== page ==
The words “My God, my God” is not the cry of someone turning away from the Almighty. No, this is the prayer of someone experiencing the anguish of separation from His Father. The seasoned warrior now realizes words are leaving His mouth, “This is the Son of God.” How can he speak anything else? No one but someone with divine power can cause these miracles to take place.
The commander’s confession helps us understand the blessings behind the cruelty on this Friday of long ago. For the man dead on the cross can only be Divine. Nothing else explains what happened. The commander finds himself calling this man “the Son of God.” In the mind of this man, the light now comes, driving away the darkness. Now he understands. Yes, all is complete as the crucified One said!
The Son carried out the Father’s will for our salvation, fulfilling the mission from His heavenly Father. Through His death, the prophesied Christ triumphed over the Devil and all damning powers of hell. The only Son of the Father sacrificed Himself in death for all, which means His death counts for us, as well. Yes, He is the Son of God!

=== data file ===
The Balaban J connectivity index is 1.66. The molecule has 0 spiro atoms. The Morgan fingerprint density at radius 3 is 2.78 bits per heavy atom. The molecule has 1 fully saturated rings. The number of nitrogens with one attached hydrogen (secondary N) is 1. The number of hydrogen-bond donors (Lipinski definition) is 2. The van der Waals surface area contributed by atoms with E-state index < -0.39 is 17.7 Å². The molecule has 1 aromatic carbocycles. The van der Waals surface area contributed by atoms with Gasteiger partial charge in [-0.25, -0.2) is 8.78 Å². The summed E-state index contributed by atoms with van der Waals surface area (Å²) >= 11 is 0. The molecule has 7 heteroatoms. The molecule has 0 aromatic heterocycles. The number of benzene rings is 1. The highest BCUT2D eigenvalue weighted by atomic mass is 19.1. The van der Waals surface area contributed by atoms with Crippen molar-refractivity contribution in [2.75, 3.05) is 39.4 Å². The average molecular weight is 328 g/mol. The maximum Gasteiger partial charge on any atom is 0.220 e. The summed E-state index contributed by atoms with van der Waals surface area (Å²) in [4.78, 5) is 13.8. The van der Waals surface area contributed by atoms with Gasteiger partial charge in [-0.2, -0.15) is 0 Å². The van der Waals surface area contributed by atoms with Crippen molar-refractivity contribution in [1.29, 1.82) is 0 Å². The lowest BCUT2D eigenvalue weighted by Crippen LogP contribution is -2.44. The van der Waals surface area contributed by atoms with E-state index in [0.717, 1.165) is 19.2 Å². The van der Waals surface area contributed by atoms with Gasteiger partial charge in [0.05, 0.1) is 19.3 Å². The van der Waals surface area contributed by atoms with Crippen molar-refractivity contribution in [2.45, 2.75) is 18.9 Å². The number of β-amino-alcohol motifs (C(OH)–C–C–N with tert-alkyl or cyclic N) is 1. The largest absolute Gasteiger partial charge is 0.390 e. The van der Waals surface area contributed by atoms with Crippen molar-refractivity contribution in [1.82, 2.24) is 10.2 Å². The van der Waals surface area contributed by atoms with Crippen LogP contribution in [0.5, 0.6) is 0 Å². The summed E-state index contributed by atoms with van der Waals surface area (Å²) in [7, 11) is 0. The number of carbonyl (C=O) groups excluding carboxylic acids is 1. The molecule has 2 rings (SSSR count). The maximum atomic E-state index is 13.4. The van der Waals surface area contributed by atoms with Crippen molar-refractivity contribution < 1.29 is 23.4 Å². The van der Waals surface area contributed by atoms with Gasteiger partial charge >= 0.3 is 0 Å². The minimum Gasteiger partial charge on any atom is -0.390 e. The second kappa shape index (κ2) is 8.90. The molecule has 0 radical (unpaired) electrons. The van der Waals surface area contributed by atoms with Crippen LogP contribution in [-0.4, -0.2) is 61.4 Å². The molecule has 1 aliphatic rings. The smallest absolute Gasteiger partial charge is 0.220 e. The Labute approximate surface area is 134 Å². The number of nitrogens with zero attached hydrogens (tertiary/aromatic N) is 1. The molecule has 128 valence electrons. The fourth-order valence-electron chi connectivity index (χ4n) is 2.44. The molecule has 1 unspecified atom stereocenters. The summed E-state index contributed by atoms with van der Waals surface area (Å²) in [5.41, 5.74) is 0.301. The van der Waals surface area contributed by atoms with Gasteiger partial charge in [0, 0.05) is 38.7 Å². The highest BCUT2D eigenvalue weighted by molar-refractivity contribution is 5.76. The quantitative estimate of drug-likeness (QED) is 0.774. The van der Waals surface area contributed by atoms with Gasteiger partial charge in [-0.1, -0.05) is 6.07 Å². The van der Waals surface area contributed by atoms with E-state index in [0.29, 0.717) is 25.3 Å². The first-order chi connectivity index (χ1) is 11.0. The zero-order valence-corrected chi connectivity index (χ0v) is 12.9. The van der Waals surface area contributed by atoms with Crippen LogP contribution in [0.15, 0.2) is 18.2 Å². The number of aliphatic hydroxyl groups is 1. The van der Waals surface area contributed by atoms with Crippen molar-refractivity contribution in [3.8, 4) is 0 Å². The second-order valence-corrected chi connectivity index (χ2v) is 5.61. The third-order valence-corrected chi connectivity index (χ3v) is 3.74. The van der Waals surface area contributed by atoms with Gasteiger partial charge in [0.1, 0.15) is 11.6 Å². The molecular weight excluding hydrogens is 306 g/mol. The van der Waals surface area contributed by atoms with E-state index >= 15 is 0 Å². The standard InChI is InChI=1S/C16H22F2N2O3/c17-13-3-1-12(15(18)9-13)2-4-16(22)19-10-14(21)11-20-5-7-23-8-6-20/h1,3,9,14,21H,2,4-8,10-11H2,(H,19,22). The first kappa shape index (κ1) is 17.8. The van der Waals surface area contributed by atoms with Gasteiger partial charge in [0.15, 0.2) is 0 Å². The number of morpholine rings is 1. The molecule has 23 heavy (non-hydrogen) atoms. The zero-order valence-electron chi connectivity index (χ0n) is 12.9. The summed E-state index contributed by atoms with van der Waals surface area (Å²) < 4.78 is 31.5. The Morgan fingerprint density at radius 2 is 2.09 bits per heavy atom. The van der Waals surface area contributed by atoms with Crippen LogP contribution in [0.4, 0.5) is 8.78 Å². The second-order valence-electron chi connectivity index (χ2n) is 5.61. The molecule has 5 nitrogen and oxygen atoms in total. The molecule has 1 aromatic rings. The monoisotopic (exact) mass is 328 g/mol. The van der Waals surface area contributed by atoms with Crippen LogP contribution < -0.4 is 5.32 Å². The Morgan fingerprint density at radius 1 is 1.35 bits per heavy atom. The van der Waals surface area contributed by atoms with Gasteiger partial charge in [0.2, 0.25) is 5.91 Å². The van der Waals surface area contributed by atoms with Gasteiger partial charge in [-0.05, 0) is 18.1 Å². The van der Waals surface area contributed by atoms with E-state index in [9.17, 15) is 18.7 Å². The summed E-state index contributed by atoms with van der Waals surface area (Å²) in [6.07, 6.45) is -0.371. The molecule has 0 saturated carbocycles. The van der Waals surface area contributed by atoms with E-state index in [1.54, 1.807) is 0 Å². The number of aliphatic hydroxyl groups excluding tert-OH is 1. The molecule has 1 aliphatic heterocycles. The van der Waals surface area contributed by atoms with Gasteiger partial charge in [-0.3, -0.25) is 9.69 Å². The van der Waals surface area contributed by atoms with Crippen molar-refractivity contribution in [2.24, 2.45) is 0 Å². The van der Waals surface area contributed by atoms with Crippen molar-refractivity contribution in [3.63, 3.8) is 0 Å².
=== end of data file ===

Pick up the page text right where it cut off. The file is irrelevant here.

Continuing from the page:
The Church’s oral tradition tells us this centurion, Longinus, grew in his trust of Christ and, later, died a martyr’s death. Now, since this is from oral tradition, we can’t be sure of this fact. Of this, however, we can. The one who believes in the crucifixion of the Father’s Son, and holds this faith to the end, is saved from sin, death, and Satan.
In three days, the centurion’s confession will prove correct as the One who died rises from the dead. The mocking bystanders also reveal the truth when they quoted Old-Testament prophecy. Yes, the Father did “rescue [Jesus] from the hand of His enemies” in His resurrection.
With our Lord’s executioner, we realize the darkness is not the end. For the prophet Amos foretold, the Lord “will make the sun go down at noon and darken the land in the daytime” (Amos 8:9). The Apostle John also tells us, in sadness, “The Light [Jesus] entered the world, but people loved darkness instead of light” (John 3:19).
In Christ, a new life, eternal life, is ours. Through the Holy Spirit’s working, He brings you to love the Light, Jesus, and trust in Him for life unending. For He is the Son of God. Like the centurion, we also glorify the Father and confess Jesus. For only He gives us life into all eternity. Amen.